Human Resources

Toggle

Article

Evil shadow emerging out of businessman to show millennials lie at work to get ahead

Millennials are willing to lie to get ahead



Leverage on technology to improve your HR operations and process at HR Tech Interactive. Happening in Singapore and Kuala Lumpur in August.
Request your invite now!

With their unrealistic career expectations, and demands for high salaries, the Millennial generation has often been deemed a problematic one for hiring managers and bosses worldwide.

Now, a new study reveals the nature of their work ethic could leave little to be desired.

According to the 2014 DDB Life Style Study, 27% of Millennials stated they would take credit for someone else’s work if it would help them get ahead.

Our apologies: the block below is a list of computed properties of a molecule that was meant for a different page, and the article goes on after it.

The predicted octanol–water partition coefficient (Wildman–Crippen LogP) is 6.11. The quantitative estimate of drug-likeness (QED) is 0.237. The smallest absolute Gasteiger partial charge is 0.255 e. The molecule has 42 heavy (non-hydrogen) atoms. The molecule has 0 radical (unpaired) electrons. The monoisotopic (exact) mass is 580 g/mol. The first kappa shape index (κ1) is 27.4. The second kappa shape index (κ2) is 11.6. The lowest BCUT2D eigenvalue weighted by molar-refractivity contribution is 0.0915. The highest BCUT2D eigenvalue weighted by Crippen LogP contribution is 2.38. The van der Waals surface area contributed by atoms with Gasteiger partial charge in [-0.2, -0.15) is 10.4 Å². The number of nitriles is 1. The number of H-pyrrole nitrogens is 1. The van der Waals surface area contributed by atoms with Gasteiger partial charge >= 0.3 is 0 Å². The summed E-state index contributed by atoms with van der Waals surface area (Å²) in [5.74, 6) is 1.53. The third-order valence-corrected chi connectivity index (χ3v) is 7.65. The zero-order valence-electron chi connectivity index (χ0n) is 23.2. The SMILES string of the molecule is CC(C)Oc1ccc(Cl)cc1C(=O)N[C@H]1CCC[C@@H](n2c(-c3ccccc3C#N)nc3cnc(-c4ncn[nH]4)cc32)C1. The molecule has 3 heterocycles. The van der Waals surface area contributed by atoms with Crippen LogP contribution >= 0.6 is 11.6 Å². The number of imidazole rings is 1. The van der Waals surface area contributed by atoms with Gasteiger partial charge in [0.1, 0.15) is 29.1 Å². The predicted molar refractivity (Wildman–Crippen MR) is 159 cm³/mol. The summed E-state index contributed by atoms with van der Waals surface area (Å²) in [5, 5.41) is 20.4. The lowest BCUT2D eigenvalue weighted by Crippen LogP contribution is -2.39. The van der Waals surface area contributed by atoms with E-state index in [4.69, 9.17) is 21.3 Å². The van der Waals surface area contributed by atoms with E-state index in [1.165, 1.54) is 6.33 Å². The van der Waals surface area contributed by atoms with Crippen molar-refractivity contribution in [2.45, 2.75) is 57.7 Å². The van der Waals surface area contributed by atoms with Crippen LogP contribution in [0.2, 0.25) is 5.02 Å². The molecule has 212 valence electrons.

This figure was also higher than those Gen Xers and Baby Boomers who indicated they would do the same if doing so led to corporate success – 15% and 5% respectively.

The survey, which polled full-time American employees, also highlighted that compared to Boomers, Millennials enjoyed working less (53% vs. 44%).

ALSO READ: Want to engage Gen Ys? Use common sense

Despite these figures, Millennials (44%) were more likely than Gen Xers (41%) and Boomers (35%) to describe themselves as “workaholics”.

“Our attitudes about work are filled with understandable contradictions and inconsistencies as we are very rational about our paychecks but rather emotional about our jobs,” Denise Delahorne, senior vice president, group strategy director at DDB Worldwide, said.

While 64% of full-time workers believed that job security is more important than money, it was Boomers (66%) and Gen Xers (67%) who espoused this view far more than Millennials (61%).

Image: Shutterstock

Human Resources magazine and the HR Bulletin daily email newsletter:
Asia's only regional HR print and digital media brand.
Register for your FREE subscription now »

Read More News

Trending

Leave a Reply

You must be logged in to post a comment.